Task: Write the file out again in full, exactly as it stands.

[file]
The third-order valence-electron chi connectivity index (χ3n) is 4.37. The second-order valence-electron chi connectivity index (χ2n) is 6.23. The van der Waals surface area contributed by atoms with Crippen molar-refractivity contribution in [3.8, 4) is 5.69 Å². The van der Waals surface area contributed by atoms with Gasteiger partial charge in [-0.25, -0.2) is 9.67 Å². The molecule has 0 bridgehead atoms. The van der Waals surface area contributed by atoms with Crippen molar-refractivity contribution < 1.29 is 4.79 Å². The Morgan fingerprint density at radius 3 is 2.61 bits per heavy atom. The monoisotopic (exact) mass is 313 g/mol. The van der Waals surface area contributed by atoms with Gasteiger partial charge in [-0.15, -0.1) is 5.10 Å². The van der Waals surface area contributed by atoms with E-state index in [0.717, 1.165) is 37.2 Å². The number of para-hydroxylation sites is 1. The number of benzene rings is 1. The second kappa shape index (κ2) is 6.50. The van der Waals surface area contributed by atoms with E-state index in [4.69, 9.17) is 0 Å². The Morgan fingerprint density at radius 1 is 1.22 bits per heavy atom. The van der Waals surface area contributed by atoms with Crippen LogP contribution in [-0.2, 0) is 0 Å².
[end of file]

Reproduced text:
The third-order valence-electron chi connectivity index (χ3n) is 4.37. The second-order valence-electron chi connectivity index (χ2n) is 6.23. The van der Waals surface area contributed by atoms with Crippen molar-refractivity contribution in [3.8, 4) is 5.69 Å². The van der Waals surface area contributed by atoms with Gasteiger partial charge in [-0.25, -0.2) is 9.67 Å². The molecule has 0 bridgehead atoms. The van der Waals surface area contributed by atoms with Crippen molar-refractivity contribution < 1.29 is 4.79 Å². The Morgan fingerprint density at radius 3 is 2.61 bits per heavy atom. The monoisotopic (exact) mass is 313 g/mol. The van der Waals surface area contributed by atoms with Gasteiger partial charge in [-0.15, -0.1) is 5.10 Å². The van der Waals surface area contributed by atoms with E-state index in [0.717, 1.165) is 37.2 Å². The number of para-hydroxylation sites is 1. The number of benzene rings is 1. The second kappa shape index (κ2) is 6.50. The van der Waals surface area contributed by atoms with E-state index in [4.69, 9.17) is 0 Å². The Morgan fingerprint density at radius 1 is 1.22 bits per heavy atom. The van der Waals surface area contributed by atoms with Crippen LogP contribution in [-0.2, 0) is 0 Å².